Assistant Professor of Hispanic and Italian Studies
Degree/Institution: PhD Georgetown University
Office: HU 238
Fax: (518) 442-4111
Research Interests: Heritage/Second Language Acquisition, Bilingualism, Cognition, Task-based Language Learning, Curriculum & Instruction
Dissertation Title: “Heritage and Second Language Learners of Spanish: The Roles of Task Complexity and Inhibitory Control” (Dissertation Abstract)
Courses Taught at UAlbany
Spanish for Bilinguals
Spanish for Teachers
Spanish Teaching Methodology
Heritage Language Acquisition
1. Input and Cognitive Factors in Heritage Language Acquisition
It is well established that heritage language (HL) bilinguals’ grammars fall short from monolingual outcomes, and HL speakers’ proficiency of the HL ranges from merely receptive to native-like. As a result, one of my key research questions is: What are the variables that may potentially contribute to the differences in HL proficiency? Currently, I’m interested in exploring how the interaction between input variables (e.g., community language use, dual-language immersion programs) and cognitive variables (e.g., language aptitude, memory factors) may explain the differences in proficiency levels among HL speakers.
2. Task-based Language Learning and Individual Differences
The field of Second Language Acquisition has been interested in the design of pedagogical tasks in fostering interlanguage development among L2 learners. My research interests lie in exploring how manipulating task features may meet the L2 developmental needs of different types of learners. Currently, I’m examining how individual differences in inhibitory control abilities and prior language experience (i.e., heritage language learners) quantitatively and qualitatively may mediate learning outcomes as a result of task conditions.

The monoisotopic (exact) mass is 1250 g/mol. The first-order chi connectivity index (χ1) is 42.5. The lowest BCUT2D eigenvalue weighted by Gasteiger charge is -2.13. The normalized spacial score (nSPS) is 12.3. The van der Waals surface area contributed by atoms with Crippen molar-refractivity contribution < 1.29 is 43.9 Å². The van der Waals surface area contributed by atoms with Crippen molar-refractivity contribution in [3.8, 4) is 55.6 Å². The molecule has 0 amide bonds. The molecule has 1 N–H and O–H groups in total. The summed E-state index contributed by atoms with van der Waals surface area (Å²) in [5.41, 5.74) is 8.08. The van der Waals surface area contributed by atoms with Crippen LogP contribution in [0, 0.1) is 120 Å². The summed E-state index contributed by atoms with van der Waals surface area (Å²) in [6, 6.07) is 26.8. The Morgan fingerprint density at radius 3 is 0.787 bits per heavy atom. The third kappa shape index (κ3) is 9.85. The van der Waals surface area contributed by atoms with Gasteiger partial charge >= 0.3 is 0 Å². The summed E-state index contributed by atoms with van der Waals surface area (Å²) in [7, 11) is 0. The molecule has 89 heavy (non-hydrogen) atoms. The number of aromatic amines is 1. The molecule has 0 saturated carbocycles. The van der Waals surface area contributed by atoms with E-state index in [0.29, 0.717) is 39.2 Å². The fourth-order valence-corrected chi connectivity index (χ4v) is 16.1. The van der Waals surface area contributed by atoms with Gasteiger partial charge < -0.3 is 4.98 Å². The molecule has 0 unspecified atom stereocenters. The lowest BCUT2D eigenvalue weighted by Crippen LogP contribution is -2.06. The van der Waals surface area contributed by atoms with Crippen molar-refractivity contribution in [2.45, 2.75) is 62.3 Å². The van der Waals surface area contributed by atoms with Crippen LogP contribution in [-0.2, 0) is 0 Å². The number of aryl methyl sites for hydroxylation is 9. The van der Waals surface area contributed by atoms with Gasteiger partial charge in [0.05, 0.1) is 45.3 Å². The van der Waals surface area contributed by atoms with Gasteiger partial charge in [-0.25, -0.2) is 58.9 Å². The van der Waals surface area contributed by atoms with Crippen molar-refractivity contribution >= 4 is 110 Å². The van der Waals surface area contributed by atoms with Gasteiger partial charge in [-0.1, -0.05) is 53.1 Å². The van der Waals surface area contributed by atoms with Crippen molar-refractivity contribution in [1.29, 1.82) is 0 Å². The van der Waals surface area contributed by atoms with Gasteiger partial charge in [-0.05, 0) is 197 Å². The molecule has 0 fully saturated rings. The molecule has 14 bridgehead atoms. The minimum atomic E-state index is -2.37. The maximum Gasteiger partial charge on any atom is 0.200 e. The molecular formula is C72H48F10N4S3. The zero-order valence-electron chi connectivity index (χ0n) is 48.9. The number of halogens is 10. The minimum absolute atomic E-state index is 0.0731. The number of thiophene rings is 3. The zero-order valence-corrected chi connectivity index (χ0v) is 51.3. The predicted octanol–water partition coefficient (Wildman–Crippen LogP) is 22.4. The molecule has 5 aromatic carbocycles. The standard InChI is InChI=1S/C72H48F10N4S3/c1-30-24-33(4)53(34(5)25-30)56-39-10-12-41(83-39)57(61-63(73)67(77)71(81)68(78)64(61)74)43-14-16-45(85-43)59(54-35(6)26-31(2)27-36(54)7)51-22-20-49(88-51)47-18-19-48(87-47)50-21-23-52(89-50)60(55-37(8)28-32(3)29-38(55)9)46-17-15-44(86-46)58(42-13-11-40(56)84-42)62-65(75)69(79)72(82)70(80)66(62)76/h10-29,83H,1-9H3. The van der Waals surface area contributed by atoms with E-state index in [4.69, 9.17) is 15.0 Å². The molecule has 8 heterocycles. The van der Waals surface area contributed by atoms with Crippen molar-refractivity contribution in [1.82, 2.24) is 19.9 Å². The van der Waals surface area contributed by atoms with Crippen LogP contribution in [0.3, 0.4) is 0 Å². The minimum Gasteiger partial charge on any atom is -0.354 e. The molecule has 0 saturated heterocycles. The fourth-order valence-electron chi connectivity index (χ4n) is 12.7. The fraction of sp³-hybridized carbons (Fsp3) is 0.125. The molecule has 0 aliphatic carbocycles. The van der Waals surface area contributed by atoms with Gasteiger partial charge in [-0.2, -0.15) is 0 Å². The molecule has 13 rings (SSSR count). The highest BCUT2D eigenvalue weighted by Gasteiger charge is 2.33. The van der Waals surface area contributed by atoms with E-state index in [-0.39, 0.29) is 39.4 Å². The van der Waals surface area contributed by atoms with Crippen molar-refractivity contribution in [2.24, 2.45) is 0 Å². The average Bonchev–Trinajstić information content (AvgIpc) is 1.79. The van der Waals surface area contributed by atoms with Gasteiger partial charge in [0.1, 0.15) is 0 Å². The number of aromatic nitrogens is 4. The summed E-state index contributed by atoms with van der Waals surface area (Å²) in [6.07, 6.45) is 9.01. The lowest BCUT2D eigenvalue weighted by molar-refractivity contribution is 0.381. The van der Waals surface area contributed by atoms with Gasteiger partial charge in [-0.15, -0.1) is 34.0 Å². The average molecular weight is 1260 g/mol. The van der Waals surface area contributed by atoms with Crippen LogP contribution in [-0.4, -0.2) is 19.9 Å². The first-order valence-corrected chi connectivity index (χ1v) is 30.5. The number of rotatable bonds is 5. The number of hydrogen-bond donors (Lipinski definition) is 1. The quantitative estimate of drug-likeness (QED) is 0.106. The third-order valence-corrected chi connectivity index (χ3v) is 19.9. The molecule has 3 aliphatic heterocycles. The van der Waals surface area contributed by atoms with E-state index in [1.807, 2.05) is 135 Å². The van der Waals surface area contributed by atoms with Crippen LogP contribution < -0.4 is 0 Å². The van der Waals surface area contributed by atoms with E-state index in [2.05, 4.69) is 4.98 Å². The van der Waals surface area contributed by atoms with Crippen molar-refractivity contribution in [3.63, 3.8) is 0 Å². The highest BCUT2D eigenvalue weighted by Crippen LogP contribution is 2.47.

3. Type of Bilingualism and Cognitive Control
Much research effort has been invested to examining bilingual advantages in cognitive control. However, it is not clear whether bilingual advantages are held constant across different bilingual populations, especially when considering the effects of societal bilingualism on the individual. Therefore, I am interested in studying whether different thresholds of bilingualism due to language use, proficiency and/or access to bilingual education may affect differentially the cognitive advantages attributed to early bilingual speakers.
4. The Heritage Language Writing and Cognition Project (beginning Spring 2014)
Research has documented that heritage language learners tend to have more difficulty with writing skills in the heritage language, and this may be due to a lack of literacy skills in the language. The goal of this project is to create a corpus of writing samples of heritage language students enrolled in a Spanish course designed with a focus on written modality. The corpus will contain two writing samples from each participant: one collected at the beginning of the semester and one at the end of the semester. Furthermore, data will be collected on different cognitive variables from each participant (e.g., working memory, inhibitory control, language aptitude, phonological short-term memory) to investigate the role of individual differences on the potential development of different writing skills among heritage learners.
Wikipage (for authorized grad students): https://wiki.albany.edu/display/Dashboard/Home
The National Heritage Language Resource Center’s Research and Proficiency Assessment Tools: http://www.nhlrc.ucla.edu/data/
(in progress, but please feel free to contribute)